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Girls & Women

Malala Just Delivered a Powerful Message for Men at Davos

Malala Yousafzai has had a busy week at the World Economic Forum in Davos, Switzerland. When she wasn’t joining Canadian Prime Minister Justin Trudeau to deliver an announcement about funding for the Global Partnership for Education, she was speaking out powerfully about feminism. 

At a session facilitated by Buzzfeed global editor Miriam Elder, Malala called on men to step up in support of women. 

“We have to teach young boys how to be men,” she said at the event. “In order to be a man you have to recognize that all women and all those around you have equal rights and that you are part of this movement for equality.” 

Take Action: All Children Around The World Deserve to Go to School

“When we talk about feminism and women’s rights, we’re actually addressing men,” she added. 

Malala’s activism for women and girls around the world has gone beyond just words spoken. 

Last year, the education activist embarked on a “Girl Power” trip where she met with Nigerian girls affected by violence by extremist group Boko Haram; Yazidi girls displaced by conflict in Iraq; and girls in Latin America, to name just a few. 

Although she called on men to speak out for women’s rights at Davos, she also asked women to take charge of their own lives. 

“We’re not going to ask men to change the world. We’re going to do it ourselves,” she said. “We’re going to stand up for ourselves. We are going to raise our voices, and we are going to change the world.”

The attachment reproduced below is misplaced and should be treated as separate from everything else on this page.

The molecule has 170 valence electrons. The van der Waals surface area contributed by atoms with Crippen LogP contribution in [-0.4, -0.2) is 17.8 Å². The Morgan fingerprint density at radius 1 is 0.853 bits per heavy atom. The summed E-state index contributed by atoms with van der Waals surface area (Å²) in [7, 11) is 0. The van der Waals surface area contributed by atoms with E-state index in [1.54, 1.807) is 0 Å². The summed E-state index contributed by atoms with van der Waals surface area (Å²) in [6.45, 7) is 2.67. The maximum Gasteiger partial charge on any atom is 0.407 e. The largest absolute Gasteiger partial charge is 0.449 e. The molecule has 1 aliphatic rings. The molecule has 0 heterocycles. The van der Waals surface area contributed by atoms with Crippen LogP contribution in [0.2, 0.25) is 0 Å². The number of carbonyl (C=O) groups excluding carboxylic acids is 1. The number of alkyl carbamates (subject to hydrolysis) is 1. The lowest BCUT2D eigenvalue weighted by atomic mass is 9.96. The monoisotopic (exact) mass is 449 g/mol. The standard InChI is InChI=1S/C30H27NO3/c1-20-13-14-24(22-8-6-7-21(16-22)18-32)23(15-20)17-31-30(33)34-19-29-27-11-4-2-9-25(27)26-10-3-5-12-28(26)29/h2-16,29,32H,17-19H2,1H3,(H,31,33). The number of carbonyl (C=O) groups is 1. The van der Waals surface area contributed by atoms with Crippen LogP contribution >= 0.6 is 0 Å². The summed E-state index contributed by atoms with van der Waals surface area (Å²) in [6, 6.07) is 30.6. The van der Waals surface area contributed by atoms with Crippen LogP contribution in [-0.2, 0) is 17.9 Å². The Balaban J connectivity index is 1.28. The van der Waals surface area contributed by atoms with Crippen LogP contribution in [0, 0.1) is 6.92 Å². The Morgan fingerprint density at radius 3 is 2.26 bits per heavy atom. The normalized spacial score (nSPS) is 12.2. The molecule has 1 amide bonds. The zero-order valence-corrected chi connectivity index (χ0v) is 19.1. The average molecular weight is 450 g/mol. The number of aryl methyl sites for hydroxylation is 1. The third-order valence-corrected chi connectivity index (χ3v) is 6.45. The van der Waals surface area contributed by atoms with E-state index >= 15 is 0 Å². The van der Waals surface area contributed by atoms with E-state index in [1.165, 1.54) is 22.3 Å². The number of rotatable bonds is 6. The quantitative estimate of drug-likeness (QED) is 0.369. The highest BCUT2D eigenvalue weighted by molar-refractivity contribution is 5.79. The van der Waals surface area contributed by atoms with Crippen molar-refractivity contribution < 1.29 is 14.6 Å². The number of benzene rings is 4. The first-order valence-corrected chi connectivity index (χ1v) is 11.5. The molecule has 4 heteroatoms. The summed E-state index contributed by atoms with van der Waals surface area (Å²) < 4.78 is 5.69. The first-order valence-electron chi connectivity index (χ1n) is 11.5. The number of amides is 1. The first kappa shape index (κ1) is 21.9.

Read More: Malala’s ‘Girl Power Trip’ Includes Meeting School Girls in Nigeria, Condemning Boko Haram

Malala, who is now a student at Oxford University, also spoke of the importance of girls’ education in the fight to extend feminism around the world. She called on world leaders to take action to ensure that all children are able to get an education. 

“I haven’t met a single prime minister who would not send their own children to school,” she said. “All of them send their children to school, their children go to university, they do not need any explanation as to how important education is. But when it comes to the rest of the world’s children, they struggle a bit. So you have to keep on reminding them.” 

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Malala, for her part, has been an outspoken proponent of the Global Partnership for Education (GPE), which funds education initiatives in 65 developing countries. On Thursday, she accompanied Canada Prime Minister Justin Trudeau on a panel about women’s empowerment, at which Canada committed an additional $180 million to the GPE. 

Global Citizen campaigns on the Global Goals for Sustainable Development, including goals number four (quality education) and five (gender equality). You can join us and call on world leaders to fund education through the GPE here